If Opie Were Gay
Imagine. Long after they’d whistled and walked that same dusty path down to the creek and shortly after they’d plopped their fishing lines in the water, Opie shifted his feet back and forth, looked up at his father, the sheriff, and said softly, “Paw, I’m gay.”
Paw’s pause seemed to Opie to last an eternity. The sheriff stared out at the creek, exhaled slowly, “Well, Opie, I reckon I’m happy you told me first.” From Mayberry in1968 to modern day “Gayberry” it’s the dream sequence where, even in small town America, every kid is loved for who they are.
For it was Andy who worried about everybody and his broad shoulders shouldered the trials and tribulations of everyone in Mayberry. As we say “so long” to America’s sheriff, here’s more of that imaginary updated version of Andy guiding Opie after he shared his truth at the creek. Think of it as Will and Grace meet Andy and Aunt Bea.
As they pull up to the house, Andy sets the brake on the truck, “You know, Opie, I’m sure Barney will keep an eye out for you so’s you don’t get bashed. I’ve heard of this thing called SMYAL where all kids in your situation have a community where they feel safe and can meet others. Let’s see if we can find a chapter nearby. And I suppose we should talk to Floyd, too, Opie. You know he has a lot of friends that go with him to that hair dressers convention, and then there’s Gomer, and, well I think somehow Gomer’s got a second sense for this kind of thing. I’ll talk to your school counselor and Miss Helen, and I will see what we can do to start a GLSEN chapter at Mayberry Middle School.”
Opie, gratefully, “Gee thanks, Paw, but who’s gonna tell Aunt Bea? You know she’s not as young as the rest of us.” Andy smiled down and said, “I’ll handle it, Opie. Don’t you worry.”
Aunt Bea, quietly knitting in front of Antiques Roadshow smiles gently as Andy shares the news. “Oh, Andy, I’ve known for years. Here, I’ve knitted Opie this rainbow scarf, and take a look at this pamphlet—we both need to go to PFLAG up in Mount Pilate next Thursday. You’re the P and I’m the F, Andy! And you know, Floyd has a lot of gay friends, and Thelma Lou has this nephew that I’m just certain is...” (Fade to pink.)
Back to reality. I’m not sure who first called Rehoboth “Gayberry” but it caught on—and I’d like to personally thank them. Indeed, my first weekend visit as a guest of my dear friends Howard and Patrick introduced me to Pearl, the proprietor of “Painting by Pearl.”
My hosts had gone into town for provisions and I was weeding the garden when a truck pulled up and this woman in comfy shoes said, “Hey, where are the boys?” I explained they were off to town, so Pearl introduced herself, explaining that she had painted the house the week prior.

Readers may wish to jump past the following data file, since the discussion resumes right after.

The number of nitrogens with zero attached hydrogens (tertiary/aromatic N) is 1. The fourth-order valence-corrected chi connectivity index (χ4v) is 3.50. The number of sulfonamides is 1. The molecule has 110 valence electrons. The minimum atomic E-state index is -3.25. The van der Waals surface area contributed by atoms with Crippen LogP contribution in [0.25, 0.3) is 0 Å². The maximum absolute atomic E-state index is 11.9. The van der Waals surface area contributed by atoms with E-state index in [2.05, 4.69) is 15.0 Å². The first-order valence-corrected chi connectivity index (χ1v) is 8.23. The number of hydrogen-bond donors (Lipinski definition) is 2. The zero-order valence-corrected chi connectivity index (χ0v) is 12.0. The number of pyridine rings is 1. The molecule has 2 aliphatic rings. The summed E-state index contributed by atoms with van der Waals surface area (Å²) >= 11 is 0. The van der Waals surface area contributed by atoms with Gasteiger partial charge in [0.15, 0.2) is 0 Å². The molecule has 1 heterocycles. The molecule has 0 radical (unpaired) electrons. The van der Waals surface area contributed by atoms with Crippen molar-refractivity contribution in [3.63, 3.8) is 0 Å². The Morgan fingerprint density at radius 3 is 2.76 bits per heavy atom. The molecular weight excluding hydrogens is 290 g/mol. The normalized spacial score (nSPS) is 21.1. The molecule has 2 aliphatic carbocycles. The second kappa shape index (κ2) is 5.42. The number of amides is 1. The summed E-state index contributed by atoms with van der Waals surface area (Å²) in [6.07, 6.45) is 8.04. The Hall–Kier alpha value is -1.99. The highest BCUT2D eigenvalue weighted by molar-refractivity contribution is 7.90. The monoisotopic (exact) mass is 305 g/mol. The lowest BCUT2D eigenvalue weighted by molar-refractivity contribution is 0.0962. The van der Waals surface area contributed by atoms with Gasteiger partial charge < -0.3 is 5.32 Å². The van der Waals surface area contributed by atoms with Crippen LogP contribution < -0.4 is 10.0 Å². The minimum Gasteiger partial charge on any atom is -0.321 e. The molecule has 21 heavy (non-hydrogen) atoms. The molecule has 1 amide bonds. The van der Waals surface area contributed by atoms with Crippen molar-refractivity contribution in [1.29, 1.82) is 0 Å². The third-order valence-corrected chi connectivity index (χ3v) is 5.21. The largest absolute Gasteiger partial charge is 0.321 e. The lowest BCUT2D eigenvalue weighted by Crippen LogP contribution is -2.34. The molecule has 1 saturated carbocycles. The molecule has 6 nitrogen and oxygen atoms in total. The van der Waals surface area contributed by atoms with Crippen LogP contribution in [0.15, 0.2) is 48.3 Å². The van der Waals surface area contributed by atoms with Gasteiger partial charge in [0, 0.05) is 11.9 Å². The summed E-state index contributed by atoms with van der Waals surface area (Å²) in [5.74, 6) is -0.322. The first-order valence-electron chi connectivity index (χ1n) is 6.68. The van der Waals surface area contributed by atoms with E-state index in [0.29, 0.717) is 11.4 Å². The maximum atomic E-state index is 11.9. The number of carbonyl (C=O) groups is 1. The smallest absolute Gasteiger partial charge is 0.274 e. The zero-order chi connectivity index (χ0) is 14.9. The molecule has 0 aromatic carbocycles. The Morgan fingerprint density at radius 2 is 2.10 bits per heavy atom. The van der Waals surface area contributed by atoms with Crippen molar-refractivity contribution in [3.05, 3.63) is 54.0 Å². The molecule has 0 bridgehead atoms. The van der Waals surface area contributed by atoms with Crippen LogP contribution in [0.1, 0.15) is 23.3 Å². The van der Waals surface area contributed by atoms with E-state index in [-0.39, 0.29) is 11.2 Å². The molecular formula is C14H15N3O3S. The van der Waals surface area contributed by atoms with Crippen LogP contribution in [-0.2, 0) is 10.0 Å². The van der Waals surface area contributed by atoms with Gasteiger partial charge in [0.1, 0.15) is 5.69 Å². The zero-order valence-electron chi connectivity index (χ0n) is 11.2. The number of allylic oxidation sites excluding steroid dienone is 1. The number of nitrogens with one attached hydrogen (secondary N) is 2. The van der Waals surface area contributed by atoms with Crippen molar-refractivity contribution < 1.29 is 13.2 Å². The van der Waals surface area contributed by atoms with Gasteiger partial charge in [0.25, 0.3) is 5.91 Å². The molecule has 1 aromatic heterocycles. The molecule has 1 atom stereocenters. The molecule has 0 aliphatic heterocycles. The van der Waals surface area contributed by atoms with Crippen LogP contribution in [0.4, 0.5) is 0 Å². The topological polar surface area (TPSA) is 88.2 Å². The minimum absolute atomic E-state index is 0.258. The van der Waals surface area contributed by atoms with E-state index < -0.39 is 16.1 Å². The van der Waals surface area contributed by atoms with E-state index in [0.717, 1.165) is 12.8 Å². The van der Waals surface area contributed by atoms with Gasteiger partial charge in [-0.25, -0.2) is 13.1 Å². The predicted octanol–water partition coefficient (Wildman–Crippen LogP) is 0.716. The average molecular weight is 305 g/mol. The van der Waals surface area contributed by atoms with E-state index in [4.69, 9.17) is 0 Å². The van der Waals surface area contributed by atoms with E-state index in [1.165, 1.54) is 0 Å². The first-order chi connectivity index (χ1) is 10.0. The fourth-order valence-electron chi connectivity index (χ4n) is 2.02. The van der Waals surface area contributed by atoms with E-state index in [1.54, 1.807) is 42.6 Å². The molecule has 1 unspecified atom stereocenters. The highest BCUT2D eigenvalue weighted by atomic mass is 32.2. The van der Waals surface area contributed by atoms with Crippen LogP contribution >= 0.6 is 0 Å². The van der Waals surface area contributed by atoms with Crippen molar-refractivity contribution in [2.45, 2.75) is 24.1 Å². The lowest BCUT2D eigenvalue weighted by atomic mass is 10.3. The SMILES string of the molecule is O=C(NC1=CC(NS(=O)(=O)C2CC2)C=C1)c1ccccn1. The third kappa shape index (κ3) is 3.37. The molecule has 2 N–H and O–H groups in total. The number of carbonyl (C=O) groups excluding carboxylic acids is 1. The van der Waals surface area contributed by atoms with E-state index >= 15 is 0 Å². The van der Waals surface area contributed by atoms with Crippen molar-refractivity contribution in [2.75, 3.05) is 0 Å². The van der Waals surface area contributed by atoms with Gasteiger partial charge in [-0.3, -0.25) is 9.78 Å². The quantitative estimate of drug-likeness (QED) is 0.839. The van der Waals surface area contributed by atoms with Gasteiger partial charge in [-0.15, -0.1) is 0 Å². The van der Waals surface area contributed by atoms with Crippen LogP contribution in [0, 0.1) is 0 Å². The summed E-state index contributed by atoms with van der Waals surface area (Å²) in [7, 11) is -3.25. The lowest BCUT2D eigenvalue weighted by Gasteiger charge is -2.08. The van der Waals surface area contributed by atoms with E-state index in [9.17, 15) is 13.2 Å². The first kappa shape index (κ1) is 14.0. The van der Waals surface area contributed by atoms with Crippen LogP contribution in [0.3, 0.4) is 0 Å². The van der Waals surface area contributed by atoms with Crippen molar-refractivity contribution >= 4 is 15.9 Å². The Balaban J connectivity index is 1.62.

Pearl chatted for a good 20 minutes about the weather and fishing, and as she was leaving she said, “I suppose you’re wondering why I never took my hands out of my pockets.” I hadn’t really noticed, but she went on, “I’ve been to a funeral and I hadn’t had time to clean the paint off my hands, so I just keep them in my pockets.”
Okay, that rarely happens in the big city. That was 15 years ago, and today I take stock of who’s out here now and how many of us have reinvented a life in the country, alongside the Andys, Barneys, Goobers, Floyds, and even Aunt Bea (whom our friend Richard, when in drag, could be a stunt double. If only Aunt Bea did stunts). But these are the characters with whom we mingle daily. And instead of the ‘60s where we were MIA in Mayberry, we’re GAY in Gayberry. We have support from the mayor, the governor, lieutenant governor, state representatives and senators, and even our U.S. Senators. Those who happen upon a Rehoboth Beach City Council meeting, will find two—and sometimes three—openly gay commissioners. Yes, we’re welcome here, and many of us will spend our sunset years here. Most of us found our way here through major metropolitan areas where we could find others just like us. Only later did we choose this small town idyllic life—bucolic charms and an out life to boot.
The Washington Post’s Emily Langer concluded Andy’s obituary with a great story about how when Opie hit a bird with his slingshot Andy made him raise all of its offspring. Over time, as each bird flew away under their own power, Opie lamented how empty the cage was. Andy’s sage observation, “Yes, but don’t the trees seem nice and full.” For most of us it was a long and winding road to Gayberry, but we’ve left our nests, found our power, and each other.
We’re birds of a feather, which, when translated into French, is rumored to be La Cage Aux Folles.
Brent Mundt resides in Washington, DC, but lives in Rehoboth Beach.